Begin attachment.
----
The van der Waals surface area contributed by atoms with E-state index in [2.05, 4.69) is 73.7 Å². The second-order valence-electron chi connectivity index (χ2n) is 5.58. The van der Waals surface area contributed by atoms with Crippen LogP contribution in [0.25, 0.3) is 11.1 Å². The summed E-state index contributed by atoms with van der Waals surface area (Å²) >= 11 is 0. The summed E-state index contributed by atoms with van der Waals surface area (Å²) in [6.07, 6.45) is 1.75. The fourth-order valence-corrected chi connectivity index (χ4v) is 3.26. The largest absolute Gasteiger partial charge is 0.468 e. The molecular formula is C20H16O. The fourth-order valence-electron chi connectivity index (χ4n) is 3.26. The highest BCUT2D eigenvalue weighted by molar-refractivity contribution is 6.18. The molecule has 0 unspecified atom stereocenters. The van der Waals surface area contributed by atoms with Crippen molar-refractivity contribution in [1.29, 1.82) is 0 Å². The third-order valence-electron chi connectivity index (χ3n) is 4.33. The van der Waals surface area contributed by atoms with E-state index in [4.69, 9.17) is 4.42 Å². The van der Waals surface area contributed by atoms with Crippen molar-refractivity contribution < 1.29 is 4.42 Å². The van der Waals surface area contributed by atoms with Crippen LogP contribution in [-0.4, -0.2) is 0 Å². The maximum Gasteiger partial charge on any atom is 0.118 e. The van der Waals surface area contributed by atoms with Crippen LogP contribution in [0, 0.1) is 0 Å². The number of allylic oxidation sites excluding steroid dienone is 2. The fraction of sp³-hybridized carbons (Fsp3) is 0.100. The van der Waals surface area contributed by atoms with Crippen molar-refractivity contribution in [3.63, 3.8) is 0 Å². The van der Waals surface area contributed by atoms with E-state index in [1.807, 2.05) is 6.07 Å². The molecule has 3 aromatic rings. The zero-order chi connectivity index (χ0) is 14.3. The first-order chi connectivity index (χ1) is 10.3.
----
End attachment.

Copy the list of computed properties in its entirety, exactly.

The van der Waals surface area contributed by atoms with E-state index in [2.05, 4.69) is 73.7 Å². The second-order valence-electron chi connectivity index (χ2n) is 5.58. The van der Waals surface area contributed by atoms with Crippen LogP contribution in [0.25, 0.3) is 11.1 Å². The summed E-state index contributed by atoms with van der Waals surface area (Å²) >= 11 is 0. The summed E-state index contributed by atoms with van der Waals surface area (Å²) in [6.07, 6.45) is 1.75. The fourth-order valence-corrected chi connectivity index (χ4v) is 3.26. The largest absolute Gasteiger partial charge is 0.468 e. The molecular formula is C20H16O. The fourth-order valence-electron chi connectivity index (χ4n) is 3.26. The highest BCUT2D eigenvalue weighted by molar-refractivity contribution is 6.18. The molecule has 0 unspecified atom stereocenters. The van der Waals surface area contributed by atoms with Crippen molar-refractivity contribution in [1.29, 1.82) is 0 Å². The third-order valence-electron chi connectivity index (χ3n) is 4.33. The van der Waals surface area contributed by atoms with E-state index in [4.69, 9.17) is 4.42 Å². The van der Waals surface area contributed by atoms with Crippen molar-refractivity contribution < 1.29 is 4.42 Å². The van der Waals surface area contributed by atoms with Crippen LogP contribution in [-0.4, -0.2) is 0 Å². The maximum Gasteiger partial charge on any atom is 0.118 e. The van der Waals surface area contributed by atoms with Crippen LogP contribution in [0, 0.1) is 0 Å². The number of allylic oxidation sites excluding steroid dienone is 2. The fraction of sp³-hybridized carbons (Fsp3) is 0.100. The van der Waals surface area contributed by atoms with Crippen molar-refractivity contribution in [3.63, 3.8) is 0 Å². The van der Waals surface area contributed by atoms with E-state index in [1.807, 2.05) is 6.07 Å². The molecule has 3 aromatic rings. The zero-order chi connectivity index (χ0) is 14.3. The first-order chi connectivity index (χ1) is 10.3.